Dick Frizzell studied at the Canterbury University College School of Art , Christchurch, New Zealand (1960-64) and during the following eight years worked in commercial art and advertising. His exhibition of paintings of grocery food cans (Barry Lett Galleries, Auckland, 1978) represented a turning point in his career, establishing a presence as an important New Zealand contemporary artist. Rather than paint images of the real world, Frizzell drew attention to the symbols and signs that represented the real world. 

Frizzell’s paintings and prints have appropriated New Zealand popular culture such as the Four Square man and cultural heritage such as the tiki, as well as international modern art movements such as Russian Constructivism and Cubism. American popular art has also been an enduring influence, in particular the comic strip The Phantom. Frizzell’s work is humorous, insightful and skilful, and as an anti-traditionalist he frequently challenges boundaries of high and low art.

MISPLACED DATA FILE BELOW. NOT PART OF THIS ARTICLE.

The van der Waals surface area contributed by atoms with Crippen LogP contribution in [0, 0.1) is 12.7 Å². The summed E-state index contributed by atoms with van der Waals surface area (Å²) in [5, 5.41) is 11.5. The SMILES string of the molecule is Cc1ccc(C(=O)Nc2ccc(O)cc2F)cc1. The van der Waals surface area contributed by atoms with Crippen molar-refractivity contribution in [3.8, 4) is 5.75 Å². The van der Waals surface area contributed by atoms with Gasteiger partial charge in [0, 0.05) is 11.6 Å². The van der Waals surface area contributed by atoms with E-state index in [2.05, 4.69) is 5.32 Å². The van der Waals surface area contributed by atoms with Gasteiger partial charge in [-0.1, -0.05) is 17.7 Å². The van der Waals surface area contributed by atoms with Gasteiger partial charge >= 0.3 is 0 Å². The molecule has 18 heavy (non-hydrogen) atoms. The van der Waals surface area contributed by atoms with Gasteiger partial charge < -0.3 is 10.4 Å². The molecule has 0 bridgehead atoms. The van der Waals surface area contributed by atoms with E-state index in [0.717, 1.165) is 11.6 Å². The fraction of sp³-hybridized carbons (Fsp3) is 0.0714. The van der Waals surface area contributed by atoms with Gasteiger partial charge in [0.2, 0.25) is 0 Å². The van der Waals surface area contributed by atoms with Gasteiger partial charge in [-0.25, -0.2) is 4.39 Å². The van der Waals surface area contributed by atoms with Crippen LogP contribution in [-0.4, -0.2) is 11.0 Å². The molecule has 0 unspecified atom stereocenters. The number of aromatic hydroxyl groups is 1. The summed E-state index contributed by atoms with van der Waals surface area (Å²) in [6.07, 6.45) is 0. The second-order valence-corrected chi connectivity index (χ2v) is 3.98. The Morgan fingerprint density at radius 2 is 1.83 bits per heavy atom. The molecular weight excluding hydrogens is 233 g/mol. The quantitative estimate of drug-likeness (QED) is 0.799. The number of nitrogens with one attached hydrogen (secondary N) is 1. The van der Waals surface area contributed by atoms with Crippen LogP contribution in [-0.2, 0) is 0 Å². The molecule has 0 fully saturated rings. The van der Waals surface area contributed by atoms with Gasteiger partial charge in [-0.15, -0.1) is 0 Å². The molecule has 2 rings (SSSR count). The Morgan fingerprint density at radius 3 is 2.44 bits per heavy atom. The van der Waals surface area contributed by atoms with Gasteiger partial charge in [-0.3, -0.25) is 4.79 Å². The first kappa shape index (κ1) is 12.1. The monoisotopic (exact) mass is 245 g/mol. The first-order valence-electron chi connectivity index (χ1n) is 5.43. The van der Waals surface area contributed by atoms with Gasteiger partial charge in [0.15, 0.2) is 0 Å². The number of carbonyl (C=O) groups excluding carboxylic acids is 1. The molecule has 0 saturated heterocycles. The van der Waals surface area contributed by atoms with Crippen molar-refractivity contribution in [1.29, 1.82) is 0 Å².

Frizzell is also recognised as a printmaker and as a writer, recently publishing a highly successful autobiography, Dick Frizzell: The Painter (2009). Frizzell has work in the collections of Auckland Art Gallery and the Museum of New Zealand - Te Papa Tongarewa, in Wellington; as well as numerous private collections around the world. His works are highly sought after and he continues to work in his studio in Auckland. 

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